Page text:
In today's edition:
- Plastic film could make house lights obsolete
- Flying Cars Near Takeoff
- Free US wireless network a step closer
- ITER, IAEA sign deal to move nuclear fusion research forward
Plastic film could make house lights obsolete
NISKAYUNA, N.Y. - On a bank of the Mohawk River, a windowless industrial building of corrugated steel hides something that could make floor lamps, bedside lamps, wall sconces and nearly every other household lamp obsolete.
It's a machine that prints lights.
The size of a semitrailer, it coats an 8-inch wide plastic film with chemicals, then seals them with a layer of metal foil. Apply electric current to the resulting sheet, and it lights up with a blue-white glow.
You could tack that sheet to a wall, wrap it around a pillar or even take a translucent version and tape it to your windows. Unlike practically every other source of lighting, you wouldn't need a lamp or conventional fixture for these sheets, though you would need to plug them into an outlet.
The sheets owe their luminance to compounds known as organic light-emitting diodes, or OLEDs. While there are plenty of problems to be worked out with the technology, it's not the dream of a wild-eyed startup.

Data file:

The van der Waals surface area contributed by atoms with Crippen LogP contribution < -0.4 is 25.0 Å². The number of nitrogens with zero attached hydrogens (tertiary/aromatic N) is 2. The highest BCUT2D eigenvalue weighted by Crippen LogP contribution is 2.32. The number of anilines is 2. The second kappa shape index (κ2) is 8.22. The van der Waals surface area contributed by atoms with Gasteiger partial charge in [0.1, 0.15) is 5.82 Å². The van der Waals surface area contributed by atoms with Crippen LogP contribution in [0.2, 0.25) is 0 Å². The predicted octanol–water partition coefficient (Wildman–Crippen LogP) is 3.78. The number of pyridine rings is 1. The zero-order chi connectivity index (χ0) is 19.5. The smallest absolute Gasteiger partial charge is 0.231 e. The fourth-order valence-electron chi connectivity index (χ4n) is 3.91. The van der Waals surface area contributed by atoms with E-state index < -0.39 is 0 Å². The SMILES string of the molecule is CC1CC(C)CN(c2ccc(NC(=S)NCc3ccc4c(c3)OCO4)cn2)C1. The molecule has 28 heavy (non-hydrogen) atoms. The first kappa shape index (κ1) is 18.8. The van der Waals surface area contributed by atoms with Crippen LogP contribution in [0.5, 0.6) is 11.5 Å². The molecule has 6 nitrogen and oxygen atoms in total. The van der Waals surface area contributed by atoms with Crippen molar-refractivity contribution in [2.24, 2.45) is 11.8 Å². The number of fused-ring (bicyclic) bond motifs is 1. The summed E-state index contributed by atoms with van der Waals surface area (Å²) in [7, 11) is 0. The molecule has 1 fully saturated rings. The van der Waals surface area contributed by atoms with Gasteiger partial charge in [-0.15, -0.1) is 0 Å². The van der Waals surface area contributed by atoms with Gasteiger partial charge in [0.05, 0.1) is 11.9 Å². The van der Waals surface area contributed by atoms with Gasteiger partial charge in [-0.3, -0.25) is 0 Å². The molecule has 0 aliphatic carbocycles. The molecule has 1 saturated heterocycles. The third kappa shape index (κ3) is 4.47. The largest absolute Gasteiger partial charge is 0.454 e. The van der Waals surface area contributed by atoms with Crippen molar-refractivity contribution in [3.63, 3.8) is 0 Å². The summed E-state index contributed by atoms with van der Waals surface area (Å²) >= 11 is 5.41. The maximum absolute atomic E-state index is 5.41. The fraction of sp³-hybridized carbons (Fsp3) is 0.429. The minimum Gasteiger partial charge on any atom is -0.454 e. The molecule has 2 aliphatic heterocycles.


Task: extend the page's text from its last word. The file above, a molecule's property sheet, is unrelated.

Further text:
OLEDs are beginning to be used in TVs and cell-phone displays, and big names like Siemens and Philips are throwing their weight behind the technology to make it a lighting source as well. The OLED printer was made by General Electric Co. on its sprawling research campus here in upstate New York. It's not far from where a GE physicist figured out a practical way to use tungsten metal as the filament in a regular light bulb. That's still used today, nearly a century later.
OLEDs have broad, diffuse light sources bathing rooms in a gentle glow. Photographers go to great lengths to diffuse the illumination they use when shooting portraits, because they know we look our best in soft light.
The big glowing sheets could also make light sources out of everyday things. GE imagines putting OLEDs on the inside of window blinds — pull them down, light them up, and you have light streaming from the window, even at night. You could even make OLED wallpaper, since the material is flexible.
The panels in Maurer's lamp are made by Osram Opto Semiconductors, a subsidiary of German industrial conglomerate Siemens AG, which is also the parent of Osram Sylvania, a competitor to GE in the general lighting market.